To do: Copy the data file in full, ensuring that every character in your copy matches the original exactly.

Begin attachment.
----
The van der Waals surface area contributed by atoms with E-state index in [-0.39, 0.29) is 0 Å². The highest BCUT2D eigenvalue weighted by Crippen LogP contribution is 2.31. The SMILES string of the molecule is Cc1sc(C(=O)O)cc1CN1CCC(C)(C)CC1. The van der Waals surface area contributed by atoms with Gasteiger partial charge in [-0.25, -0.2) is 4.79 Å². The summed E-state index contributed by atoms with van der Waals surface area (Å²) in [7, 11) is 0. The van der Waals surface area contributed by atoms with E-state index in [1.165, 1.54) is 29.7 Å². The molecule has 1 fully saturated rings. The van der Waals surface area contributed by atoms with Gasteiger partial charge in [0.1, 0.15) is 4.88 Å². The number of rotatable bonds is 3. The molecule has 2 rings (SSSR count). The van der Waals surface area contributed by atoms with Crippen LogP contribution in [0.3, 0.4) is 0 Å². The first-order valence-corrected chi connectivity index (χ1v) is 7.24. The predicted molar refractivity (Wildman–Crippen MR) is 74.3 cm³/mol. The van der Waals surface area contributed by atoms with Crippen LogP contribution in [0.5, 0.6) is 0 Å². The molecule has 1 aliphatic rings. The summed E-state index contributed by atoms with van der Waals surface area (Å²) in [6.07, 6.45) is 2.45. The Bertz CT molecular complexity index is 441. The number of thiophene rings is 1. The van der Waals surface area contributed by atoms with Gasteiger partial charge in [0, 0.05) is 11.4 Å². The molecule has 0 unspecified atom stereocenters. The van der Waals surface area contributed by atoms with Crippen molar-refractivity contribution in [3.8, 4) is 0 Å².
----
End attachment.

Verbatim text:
The van der Waals surface area contributed by atoms with E-state index in [-0.39, 0.29) is 0 Å². The highest BCUT2D eigenvalue weighted by Crippen LogP contribution is 2.31. The SMILES string of the molecule is Cc1sc(C(=O)O)cc1CN1CCC(C)(C)CC1. The van der Waals surface area contributed by atoms with Gasteiger partial charge in [-0.25, -0.2) is 4.79 Å². The summed E-state index contributed by atoms with van der Waals surface area (Å²) in [7, 11) is 0. The van der Waals surface area contributed by atoms with E-state index in [1.165, 1.54) is 29.7 Å². The molecule has 1 fully saturated rings. The van der Waals surface area contributed by atoms with Gasteiger partial charge in [0.1, 0.15) is 4.88 Å². The number of rotatable bonds is 3. The molecule has 2 rings (SSSR count). The van der Waals surface area contributed by atoms with Crippen LogP contribution in [0.3, 0.4) is 0 Å². The first-order valence-corrected chi connectivity index (χ1v) is 7.24. The predicted molar refractivity (Wildman–Crippen MR) is 74.3 cm³/mol. The van der Waals surface area contributed by atoms with Crippen LogP contribution in [0.5, 0.6) is 0 Å². The molecule has 1 aliphatic rings. The summed E-state index contributed by atoms with van der Waals surface area (Å²) in [6.07, 6.45) is 2.45. The Bertz CT molecular complexity index is 441. The number of thiophene rings is 1. The van der Waals surface area contributed by atoms with Gasteiger partial charge in [0, 0.05) is 11.4 Å². The molecule has 0 unspecified atom stereocenters. The van der Waals surface area contributed by atoms with Crippen molar-refractivity contribution in [3.8, 4) is 0 Å².